Emigration: Indignado generation finds happiness abroad
19 April 2012
Thousands of young people, often educated, are leaving Portugal and Spain. Europe doesn’t need them while Africa and South America receive them with open arms.
Ana Ferreira oozes optimism. She is twenty six, comes from the Azores and for almost four years now has been based in Africa, first in Angola, now in Mozambique. Contrary to what could be expected, she is not a volunteer but a paid employee at a corporate human resources department.
“When I look at my friends in Portugal, living on student grants, doing short-term jobs, completing successive graduate or postgraduate courses, I think they are detached from real life. I live in Maputo where I’m doing great and actually advancing career-wise. What am I supposed to be returning to?”
Gonçalo Jorge, a twenty-eight year old marketing executive from Lisbon, fought not for work but against frustration. After obtaining his degree, he got a job with a public transport company. “I wanted to do great things but all that was waiting for me was a sinecure”, he says. When he finally found an interesting opening at a private company, it was the terms of employment, with a contract for just a year, that proved a problem. So he moved to Angola and today is country manager for a Portuguese wine producer. He is responsible for the company’s entire operations in Angola and earns four times what he did in Portugal.
Portugal has already lost one in ten of its university graduates. The exodus has continued for several years now because the crisis and high unemployment hit the country much earlier than the rest of Europe. Youth unemployment in Portugal is at over 34 percent today and in Spain at over 50 percent. If it weren’t for emigration, it would be much higher.
New World Welcomes
Those made redundant in Europe – engineers, architects, construction workers – are received with open arms in Africa and South America. Brazil is at full steam preparing for the 2014 World Cup and 2016 Olympic games. Engineers and architects are being recruited on a great scale for public projects, including $200 billion-worth projects in the power industry. Brazil’s economy grew by nearly 3 percent last year. Argentina saw 8 percent growth and its unemployment rate at 7 percent is more than three times lower than Spain’s.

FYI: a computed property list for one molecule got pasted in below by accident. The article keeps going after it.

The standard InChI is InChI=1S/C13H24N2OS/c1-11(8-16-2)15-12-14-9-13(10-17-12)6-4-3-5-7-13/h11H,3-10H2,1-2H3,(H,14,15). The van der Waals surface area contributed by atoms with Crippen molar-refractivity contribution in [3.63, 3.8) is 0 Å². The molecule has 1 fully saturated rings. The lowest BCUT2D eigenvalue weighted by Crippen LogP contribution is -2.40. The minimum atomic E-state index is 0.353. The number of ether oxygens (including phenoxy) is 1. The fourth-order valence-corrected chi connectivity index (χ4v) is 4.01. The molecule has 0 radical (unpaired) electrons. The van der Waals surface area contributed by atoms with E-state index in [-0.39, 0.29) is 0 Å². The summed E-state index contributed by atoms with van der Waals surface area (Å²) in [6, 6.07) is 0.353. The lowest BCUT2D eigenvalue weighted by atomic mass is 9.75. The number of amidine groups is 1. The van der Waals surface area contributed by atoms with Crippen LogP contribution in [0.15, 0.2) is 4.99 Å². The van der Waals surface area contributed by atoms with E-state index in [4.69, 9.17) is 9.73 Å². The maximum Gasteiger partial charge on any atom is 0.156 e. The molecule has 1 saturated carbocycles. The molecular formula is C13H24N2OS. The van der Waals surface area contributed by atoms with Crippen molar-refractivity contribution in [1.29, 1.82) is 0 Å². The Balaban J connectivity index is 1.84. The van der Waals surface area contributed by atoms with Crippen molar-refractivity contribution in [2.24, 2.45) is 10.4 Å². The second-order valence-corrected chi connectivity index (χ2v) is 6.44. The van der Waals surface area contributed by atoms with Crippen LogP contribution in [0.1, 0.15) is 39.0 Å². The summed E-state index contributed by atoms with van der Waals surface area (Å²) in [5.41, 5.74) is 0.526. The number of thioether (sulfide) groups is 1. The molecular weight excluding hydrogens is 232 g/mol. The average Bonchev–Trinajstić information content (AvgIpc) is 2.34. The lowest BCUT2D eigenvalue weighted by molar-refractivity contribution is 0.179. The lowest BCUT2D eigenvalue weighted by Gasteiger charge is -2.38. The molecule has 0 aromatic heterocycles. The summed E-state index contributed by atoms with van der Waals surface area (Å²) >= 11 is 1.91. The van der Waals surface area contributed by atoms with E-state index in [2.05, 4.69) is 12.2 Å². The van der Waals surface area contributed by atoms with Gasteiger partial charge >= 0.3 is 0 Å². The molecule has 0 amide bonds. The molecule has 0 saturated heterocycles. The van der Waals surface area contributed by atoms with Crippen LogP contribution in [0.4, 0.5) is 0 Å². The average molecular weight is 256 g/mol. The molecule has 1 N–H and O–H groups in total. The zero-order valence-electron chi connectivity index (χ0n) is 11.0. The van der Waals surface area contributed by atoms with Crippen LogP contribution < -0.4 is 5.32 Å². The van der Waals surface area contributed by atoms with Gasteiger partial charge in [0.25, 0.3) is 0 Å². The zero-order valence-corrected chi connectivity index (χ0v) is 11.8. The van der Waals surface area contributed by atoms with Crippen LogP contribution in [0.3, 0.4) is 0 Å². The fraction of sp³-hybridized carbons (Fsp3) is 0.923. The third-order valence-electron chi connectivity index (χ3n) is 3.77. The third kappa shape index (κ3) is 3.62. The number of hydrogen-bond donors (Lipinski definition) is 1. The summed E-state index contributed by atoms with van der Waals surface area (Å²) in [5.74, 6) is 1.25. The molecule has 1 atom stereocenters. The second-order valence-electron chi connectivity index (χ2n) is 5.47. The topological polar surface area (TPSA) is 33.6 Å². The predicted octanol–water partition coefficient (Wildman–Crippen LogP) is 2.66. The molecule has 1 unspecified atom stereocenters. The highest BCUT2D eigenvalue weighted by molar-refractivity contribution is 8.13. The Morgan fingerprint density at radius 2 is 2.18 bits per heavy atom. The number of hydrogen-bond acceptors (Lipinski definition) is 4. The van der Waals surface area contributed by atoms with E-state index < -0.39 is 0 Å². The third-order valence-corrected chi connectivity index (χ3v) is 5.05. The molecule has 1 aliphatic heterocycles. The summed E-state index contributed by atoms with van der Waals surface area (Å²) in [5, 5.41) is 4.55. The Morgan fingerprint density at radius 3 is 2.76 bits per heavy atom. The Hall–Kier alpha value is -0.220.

Rich in oil, diamonds and other natural resources, Angola is one of the fastest growing countries in the world today. Annual GDP growth reaches 15 percent here and 3,000 Portuguese companies operate throughout the country, building roads, bridges, skyscrapers, railroads, pipelines. The country, for thirty years ravaged by a civil war that ended just a decade ago, is short of specialists, while Portugal suffers from a surplus of skilled labour.
“For some years ago job offers from Angola can be found in every Portuguese newspaper,” says Pedro Góis, migration sociologist at the University of Coimbra. “Two groups are primarily leaving: older people who want to save some money, and young ones seeking professional development and fun.”
Lust for life
If the Portuguese feel at home in Angola, it’s even easier for them to adapt to life in Brazil. According to estimates by Lisbon’s Observatório da Imigração, over 700,000 emigrants from Portugal currently live and work in Brazil.
In Spain, which for the last ten years received some 5 million immigrants from South America, Africa and Asia, Spanish emigration to the former colonies in South America is a subject so new few experts are able to discuss it. But the figures speak for themselves; according to Spanish consulates in Argentina, some 1,200 Spaniards settle there every month.
“The typical emigrant is a man aged 25-35, often an engineer, architect or IT professional”, says Marta López-Tappero, international mobility expert at Adecco. “In brief, a young man with an appetite for new experiences and challenges.”
In the former colonies the language barrier doesn’t exist and cultural adaptation is smooth. Especially in Buenos Aires. At the turn of the 19th and 20th centuries, some 2 million Spaniards came to Argentina as third-class passengers, mainly from Galicia, the country’s poorest, farming region, which is why Spaniards are called gallegos in Argentina today. In the second half of the 20th century, first the dictatorship and then the crisis of the 1990s brought Argentinians to Europe. Now the trend has reversed again.
A “European invasion”, “new Eldorado”, “thrill-seeking expedition” – such concepts are familiar and must sound disturbingly to the European ear. “No, there’s no reason to talk about another colonisation,” Mr Góis says firmly. “Rather, we are witnessing the birth of a new global class of migrants who will never settle permanently anywhere. Sooner or later, they will either go back or move to another country where the offer will be better”.
But perhaps the reversed migration is the consequence of much more profound changes taking place in the world. The balance of power between the West and the rest of the world or, if you will, between North and South, is shifting.